There is a new (well, not so new, but now more readily available) player in the broadband technology market: Broadband over Power Lines (BPL) is now available as a broadband Internet access service. The technology uses electrical power lines to move information to users. One advantage of this option is that power lines are available everywhere, so market penetration, in theory, should not be a problem. The downside here is that BPL comes in late. "There are already two well entrenched networking options in the broadband marketplace, so it can become difficult for a third one to gain acceptance," stated Bruce Leichtman, president of Leichtman Research Group.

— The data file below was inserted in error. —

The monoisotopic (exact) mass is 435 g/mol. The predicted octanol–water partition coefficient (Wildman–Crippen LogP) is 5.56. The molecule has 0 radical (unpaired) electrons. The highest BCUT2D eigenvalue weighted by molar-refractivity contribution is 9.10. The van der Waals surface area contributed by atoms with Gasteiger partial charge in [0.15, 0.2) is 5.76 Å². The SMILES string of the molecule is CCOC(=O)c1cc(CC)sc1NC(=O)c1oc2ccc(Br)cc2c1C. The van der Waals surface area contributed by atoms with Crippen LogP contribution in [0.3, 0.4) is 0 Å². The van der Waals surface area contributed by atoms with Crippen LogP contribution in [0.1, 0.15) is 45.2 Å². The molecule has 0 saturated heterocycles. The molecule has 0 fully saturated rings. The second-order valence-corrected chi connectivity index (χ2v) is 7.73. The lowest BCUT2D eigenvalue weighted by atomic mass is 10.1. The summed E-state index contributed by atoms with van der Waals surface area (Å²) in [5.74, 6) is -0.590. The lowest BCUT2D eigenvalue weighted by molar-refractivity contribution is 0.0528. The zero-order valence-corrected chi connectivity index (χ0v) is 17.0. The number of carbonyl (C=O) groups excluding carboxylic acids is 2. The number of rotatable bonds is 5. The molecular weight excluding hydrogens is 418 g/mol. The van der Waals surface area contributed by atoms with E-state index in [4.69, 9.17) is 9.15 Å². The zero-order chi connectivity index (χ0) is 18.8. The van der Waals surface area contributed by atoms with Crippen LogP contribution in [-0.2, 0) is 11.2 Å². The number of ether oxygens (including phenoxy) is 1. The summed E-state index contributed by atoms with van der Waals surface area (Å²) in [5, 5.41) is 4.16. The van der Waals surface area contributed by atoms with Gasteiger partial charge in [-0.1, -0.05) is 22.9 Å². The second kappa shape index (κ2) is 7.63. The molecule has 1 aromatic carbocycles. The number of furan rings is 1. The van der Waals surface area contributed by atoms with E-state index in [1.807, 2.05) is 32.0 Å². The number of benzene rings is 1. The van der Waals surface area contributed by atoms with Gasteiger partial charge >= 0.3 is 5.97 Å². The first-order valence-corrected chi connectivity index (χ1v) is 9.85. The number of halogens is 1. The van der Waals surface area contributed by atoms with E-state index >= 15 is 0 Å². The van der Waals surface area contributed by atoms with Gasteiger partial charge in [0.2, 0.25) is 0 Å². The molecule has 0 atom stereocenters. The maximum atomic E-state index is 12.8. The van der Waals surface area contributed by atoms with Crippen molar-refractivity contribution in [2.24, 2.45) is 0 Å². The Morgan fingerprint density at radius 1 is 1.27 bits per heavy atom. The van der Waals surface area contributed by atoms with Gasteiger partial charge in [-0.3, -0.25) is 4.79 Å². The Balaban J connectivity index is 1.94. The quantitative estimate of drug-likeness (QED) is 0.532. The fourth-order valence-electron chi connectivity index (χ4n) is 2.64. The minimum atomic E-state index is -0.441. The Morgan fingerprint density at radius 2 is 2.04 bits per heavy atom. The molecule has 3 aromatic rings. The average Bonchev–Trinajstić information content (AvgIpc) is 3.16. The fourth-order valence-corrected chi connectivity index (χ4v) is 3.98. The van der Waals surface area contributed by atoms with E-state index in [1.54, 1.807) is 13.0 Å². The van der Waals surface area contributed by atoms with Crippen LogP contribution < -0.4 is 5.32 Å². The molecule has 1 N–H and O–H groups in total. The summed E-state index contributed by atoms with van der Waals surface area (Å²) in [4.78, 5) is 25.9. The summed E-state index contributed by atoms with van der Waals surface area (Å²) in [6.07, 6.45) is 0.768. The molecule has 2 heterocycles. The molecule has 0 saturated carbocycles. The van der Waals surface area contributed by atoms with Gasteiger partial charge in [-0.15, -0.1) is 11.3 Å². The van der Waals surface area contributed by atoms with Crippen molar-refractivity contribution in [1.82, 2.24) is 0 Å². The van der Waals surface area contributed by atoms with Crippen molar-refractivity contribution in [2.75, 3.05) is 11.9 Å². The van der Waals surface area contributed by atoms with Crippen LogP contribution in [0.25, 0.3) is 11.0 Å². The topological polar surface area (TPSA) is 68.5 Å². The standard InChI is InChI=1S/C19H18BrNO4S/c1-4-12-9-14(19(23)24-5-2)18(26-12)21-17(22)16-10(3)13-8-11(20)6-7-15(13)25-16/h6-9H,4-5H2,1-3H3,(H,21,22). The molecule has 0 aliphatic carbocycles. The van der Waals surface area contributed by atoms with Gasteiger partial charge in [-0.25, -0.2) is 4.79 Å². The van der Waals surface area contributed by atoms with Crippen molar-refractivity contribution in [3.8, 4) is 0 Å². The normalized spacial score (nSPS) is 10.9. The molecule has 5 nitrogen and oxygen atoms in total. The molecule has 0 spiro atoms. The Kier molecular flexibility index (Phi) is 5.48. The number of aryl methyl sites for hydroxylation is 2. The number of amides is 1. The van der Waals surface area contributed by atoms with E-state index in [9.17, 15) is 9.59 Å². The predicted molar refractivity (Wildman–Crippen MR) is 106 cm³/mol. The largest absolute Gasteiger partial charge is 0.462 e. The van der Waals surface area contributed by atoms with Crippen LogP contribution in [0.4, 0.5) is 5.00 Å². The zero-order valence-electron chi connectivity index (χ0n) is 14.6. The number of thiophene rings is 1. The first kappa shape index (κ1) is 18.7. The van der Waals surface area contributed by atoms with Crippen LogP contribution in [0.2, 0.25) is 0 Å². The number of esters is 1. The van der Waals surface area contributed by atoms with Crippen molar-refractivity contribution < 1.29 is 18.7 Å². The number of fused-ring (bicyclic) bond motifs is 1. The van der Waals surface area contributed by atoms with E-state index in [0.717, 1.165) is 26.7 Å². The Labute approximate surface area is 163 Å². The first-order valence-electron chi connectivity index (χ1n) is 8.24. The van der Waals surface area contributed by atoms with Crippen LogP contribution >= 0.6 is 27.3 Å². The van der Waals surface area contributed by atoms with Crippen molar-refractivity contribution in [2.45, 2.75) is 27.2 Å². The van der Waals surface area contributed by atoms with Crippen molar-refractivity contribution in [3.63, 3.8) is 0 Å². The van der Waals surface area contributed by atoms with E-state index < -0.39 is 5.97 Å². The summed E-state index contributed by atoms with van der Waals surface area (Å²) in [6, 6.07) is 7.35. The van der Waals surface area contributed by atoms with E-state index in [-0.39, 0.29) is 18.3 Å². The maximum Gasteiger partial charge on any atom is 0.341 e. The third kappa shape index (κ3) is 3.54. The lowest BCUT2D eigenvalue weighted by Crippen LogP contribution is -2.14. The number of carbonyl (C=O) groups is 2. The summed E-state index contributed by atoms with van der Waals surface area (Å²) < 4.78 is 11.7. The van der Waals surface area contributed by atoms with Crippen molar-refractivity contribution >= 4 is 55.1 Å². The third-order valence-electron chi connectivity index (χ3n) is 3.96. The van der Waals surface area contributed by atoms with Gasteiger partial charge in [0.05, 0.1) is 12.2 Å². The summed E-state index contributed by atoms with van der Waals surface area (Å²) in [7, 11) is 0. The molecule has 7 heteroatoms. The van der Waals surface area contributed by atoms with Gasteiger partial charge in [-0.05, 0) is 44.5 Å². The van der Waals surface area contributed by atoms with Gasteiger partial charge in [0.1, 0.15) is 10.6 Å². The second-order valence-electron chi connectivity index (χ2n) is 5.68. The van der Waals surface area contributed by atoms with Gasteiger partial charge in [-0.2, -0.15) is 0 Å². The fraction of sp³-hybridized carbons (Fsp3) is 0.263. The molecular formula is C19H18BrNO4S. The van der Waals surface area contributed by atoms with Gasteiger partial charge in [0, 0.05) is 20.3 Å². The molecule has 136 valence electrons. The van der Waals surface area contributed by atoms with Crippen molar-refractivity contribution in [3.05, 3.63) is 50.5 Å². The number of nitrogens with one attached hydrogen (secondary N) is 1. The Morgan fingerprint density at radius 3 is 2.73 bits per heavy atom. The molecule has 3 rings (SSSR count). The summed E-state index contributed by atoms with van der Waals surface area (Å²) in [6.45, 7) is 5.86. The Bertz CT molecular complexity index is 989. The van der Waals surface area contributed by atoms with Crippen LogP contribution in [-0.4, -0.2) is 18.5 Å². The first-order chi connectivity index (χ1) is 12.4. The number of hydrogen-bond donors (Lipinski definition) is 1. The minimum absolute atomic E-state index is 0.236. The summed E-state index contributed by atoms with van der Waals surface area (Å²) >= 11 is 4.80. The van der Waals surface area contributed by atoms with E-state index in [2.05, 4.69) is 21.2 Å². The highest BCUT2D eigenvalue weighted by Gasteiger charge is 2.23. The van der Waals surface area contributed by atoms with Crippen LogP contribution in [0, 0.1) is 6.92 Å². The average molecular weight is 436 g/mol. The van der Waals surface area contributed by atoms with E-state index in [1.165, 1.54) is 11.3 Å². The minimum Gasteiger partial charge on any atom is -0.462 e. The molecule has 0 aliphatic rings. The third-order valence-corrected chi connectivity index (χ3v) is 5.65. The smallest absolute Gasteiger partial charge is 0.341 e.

Utilities have been to looking at BPL for a while now, but the FCC was not ready to give its stamp of approval. In April 2003 the FCC relented and unanimously affirmed deployment of such services and made changes to existing broadband regulations in order to encourage the development of BPL services. Utilities have been preparing these services ever since. BPL comes in two types: The first relies on the HomePlug standard and the second is basically a WAN service which operates much like WAN WiFi network. Analysts expect worldwide revenue for BPL services to grow from $54.7 million in 2004 to $4.4 billion in 2011.
For more on the state of BPL:
- see Paul Korzeniowski's Technewsworld report